First off, one of you (the only one who actually read this far and is still paying attention) is probably asking "Hey, what happened to turn 75?". This demonstrates the first drawback of xorn form (hey, there had to be tradeoffs somewhere…); xorns are rather slow, and skip a turn every now and then for this reason. (They aren't nearly as bad in this respect as some forms we use later, but unlike what we do later on in those forms, we aren't abusing the speed system yet, because it would take too much realtime and is anyway unnecessary here.)

This turn also shows another nasty disadvantage of xorn form. Remember that we're doing nearly all our luck manipulation by walking into walls? Well, xorns exist for the purpose of walking through walls, and so obviously walking into them would actually succeed, rather than fail and advance the RNG. Thus, this next section doesn't get perfect luck like in some other places in the TAS, because manipulation via non-turn-consuming means would take a huge amount of realtime (we could exploit an artifact naming glitch at this point to advance the RNG, but it takes ages). Some amount of manipulation is necessary, though, and it's easiest here to simply manipulate via the route we take; however, some aspects of the route cannot easily be changed, and what we do here is actually to wait a turn in order to get more favourable randomness and AI behaviour over the next several turns. (In particular, we're manipulating a nearby shark to go in the wrong direction; we'd be bitten to death by the shark if we didn't wait now, but as it is, with its AI manipulated to go the wrong way we never even see the shark.)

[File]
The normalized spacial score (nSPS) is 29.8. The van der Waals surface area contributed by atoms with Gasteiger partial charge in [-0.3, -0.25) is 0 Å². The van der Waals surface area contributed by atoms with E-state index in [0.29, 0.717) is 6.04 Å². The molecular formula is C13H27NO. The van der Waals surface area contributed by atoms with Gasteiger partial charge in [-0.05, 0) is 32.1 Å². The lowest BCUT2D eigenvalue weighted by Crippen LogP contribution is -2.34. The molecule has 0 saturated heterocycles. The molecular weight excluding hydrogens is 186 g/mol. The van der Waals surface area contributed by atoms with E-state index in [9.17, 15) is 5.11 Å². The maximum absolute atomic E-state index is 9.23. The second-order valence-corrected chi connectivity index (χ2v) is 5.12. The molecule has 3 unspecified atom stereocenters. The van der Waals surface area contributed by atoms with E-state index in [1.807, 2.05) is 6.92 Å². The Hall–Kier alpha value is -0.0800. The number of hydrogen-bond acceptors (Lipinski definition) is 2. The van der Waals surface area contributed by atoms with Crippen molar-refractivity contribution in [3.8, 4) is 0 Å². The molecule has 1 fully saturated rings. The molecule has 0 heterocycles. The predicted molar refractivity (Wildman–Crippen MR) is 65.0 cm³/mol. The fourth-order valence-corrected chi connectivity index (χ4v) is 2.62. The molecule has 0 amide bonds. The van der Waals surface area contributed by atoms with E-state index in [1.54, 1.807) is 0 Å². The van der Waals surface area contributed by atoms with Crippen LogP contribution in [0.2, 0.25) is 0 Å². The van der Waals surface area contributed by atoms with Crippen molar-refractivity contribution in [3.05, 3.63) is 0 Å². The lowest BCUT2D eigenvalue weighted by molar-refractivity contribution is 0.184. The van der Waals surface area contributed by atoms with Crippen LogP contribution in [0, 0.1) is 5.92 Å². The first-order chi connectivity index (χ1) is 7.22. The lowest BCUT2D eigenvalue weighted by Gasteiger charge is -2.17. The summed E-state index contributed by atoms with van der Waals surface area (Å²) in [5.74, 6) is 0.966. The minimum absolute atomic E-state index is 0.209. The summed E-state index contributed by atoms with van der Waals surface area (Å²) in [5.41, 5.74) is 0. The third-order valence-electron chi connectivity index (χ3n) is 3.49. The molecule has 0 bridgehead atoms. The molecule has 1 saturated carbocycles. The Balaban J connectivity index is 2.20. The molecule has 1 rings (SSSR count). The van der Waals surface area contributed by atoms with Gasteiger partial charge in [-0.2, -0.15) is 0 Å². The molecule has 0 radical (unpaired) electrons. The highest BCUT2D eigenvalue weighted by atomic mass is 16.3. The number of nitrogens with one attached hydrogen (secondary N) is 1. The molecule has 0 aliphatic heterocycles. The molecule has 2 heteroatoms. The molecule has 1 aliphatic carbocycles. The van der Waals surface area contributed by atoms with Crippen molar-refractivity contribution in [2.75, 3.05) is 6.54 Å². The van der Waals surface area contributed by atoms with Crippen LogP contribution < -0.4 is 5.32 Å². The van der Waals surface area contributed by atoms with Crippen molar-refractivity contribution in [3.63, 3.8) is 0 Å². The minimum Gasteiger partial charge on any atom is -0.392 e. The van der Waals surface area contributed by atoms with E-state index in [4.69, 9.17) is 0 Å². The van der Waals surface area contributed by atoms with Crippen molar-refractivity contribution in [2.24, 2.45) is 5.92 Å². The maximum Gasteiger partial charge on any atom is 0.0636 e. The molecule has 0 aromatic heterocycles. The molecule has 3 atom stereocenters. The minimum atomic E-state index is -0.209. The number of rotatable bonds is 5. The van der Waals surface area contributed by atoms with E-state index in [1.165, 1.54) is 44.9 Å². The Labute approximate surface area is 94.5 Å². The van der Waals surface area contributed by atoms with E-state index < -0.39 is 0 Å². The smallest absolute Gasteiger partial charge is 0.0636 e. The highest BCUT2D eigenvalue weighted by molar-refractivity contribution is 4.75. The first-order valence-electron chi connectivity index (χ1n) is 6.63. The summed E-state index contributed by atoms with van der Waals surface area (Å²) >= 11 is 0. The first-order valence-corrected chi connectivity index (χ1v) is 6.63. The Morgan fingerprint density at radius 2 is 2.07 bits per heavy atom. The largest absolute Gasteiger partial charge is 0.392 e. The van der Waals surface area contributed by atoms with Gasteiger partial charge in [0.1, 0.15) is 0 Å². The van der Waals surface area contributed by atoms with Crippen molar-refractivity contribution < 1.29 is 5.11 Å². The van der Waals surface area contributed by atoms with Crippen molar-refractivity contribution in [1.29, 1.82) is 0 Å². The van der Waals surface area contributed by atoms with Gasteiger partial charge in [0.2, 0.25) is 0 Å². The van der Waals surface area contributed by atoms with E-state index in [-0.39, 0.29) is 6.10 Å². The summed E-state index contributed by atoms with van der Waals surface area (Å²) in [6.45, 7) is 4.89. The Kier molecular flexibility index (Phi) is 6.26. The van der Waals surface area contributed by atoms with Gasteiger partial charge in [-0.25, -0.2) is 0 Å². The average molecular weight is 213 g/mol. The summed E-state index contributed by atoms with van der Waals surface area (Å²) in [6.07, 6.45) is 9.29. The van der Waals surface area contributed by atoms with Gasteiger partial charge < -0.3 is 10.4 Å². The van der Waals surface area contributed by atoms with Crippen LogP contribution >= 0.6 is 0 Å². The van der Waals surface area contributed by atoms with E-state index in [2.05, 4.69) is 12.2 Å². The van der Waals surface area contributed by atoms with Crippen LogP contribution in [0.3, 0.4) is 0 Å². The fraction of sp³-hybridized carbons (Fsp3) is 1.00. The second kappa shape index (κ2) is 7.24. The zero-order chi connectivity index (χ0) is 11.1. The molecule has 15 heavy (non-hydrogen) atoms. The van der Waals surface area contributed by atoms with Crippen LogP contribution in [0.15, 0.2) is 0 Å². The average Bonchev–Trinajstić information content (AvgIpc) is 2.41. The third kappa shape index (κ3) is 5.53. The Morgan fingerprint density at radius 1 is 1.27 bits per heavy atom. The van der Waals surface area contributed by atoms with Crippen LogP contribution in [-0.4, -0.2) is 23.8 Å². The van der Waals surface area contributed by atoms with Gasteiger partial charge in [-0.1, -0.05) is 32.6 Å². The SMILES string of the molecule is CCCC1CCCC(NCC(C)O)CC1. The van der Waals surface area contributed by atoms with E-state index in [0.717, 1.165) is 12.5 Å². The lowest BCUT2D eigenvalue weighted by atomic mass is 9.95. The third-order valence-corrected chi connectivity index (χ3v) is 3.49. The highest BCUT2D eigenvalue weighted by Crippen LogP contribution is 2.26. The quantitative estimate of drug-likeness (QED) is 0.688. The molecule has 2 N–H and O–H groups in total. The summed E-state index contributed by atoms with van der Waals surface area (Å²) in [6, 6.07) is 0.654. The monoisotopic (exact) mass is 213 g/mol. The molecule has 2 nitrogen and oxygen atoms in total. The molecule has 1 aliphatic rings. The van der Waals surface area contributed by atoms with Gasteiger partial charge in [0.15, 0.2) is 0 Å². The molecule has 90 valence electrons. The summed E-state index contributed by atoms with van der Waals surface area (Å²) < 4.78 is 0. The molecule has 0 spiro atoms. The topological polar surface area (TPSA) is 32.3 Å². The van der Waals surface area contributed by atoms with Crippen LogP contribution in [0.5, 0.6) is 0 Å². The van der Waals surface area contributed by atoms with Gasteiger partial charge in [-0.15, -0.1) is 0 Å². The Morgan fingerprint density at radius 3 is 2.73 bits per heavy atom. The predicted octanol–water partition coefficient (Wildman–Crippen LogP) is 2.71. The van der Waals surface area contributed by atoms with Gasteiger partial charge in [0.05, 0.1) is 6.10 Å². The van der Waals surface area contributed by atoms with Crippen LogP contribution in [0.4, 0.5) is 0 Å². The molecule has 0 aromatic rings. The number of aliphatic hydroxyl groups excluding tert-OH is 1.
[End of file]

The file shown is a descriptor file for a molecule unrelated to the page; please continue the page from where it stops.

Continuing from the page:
Turn 77

A quick demonstration of a xorn's ability to walk through walls. Who needs to solve mazes when you can just slip through the side wall and escape that way?

Turns 78, 80-82

Here's another advantage of being in monster form. Typically speaking, moving along the bottom of a moat causes a character to drown, but xorns, used as they are to living inside solid rock, don't actually need to breathe. Thus, we can drop harmlessly to the bottom of the Castle moat. It takes us four actions (five turns due to being forced to skip turn 79) to move along the moat to the particular location we want to phase through the Castle wall. (We're going round this way to avoid dangerous wildlife in the moat, which would otherwise join in while we tried to attack the soldiers inside the castle through the wall.) There's also a side-effect to this that would ruin most games, but again we're using deliberately; our scrolls, spellbooks and potions end up being "blanked" by all the water damage, with the ink running off the scrolls and spellbooks and leaving them as blank paper, and the potions likewise diluting into pure water. Surprisingly, they're actually more useful this way; blank paper to write on tends to be at a premium during speedruns.

Turn 84

(Turn 83 was lost to xorn slowness, as is every fourth turn in xorn form. We'll stop noting this from now on.) This is an example of why being underwater can be a bad idea; we end up unable to move this turn due to turbulence in a moat (and unable to manipulate it away due to being a xorn). (This may seem a little implausible, but water in NetHack tends to be incredibly dangerous, with hard-hitting sharks, eels that can instakill the character, and electric eels that can destroy rings and wands. With that amount of dangerous wildlife around, a little turbulence doesn't really surprise me.)

Turn 85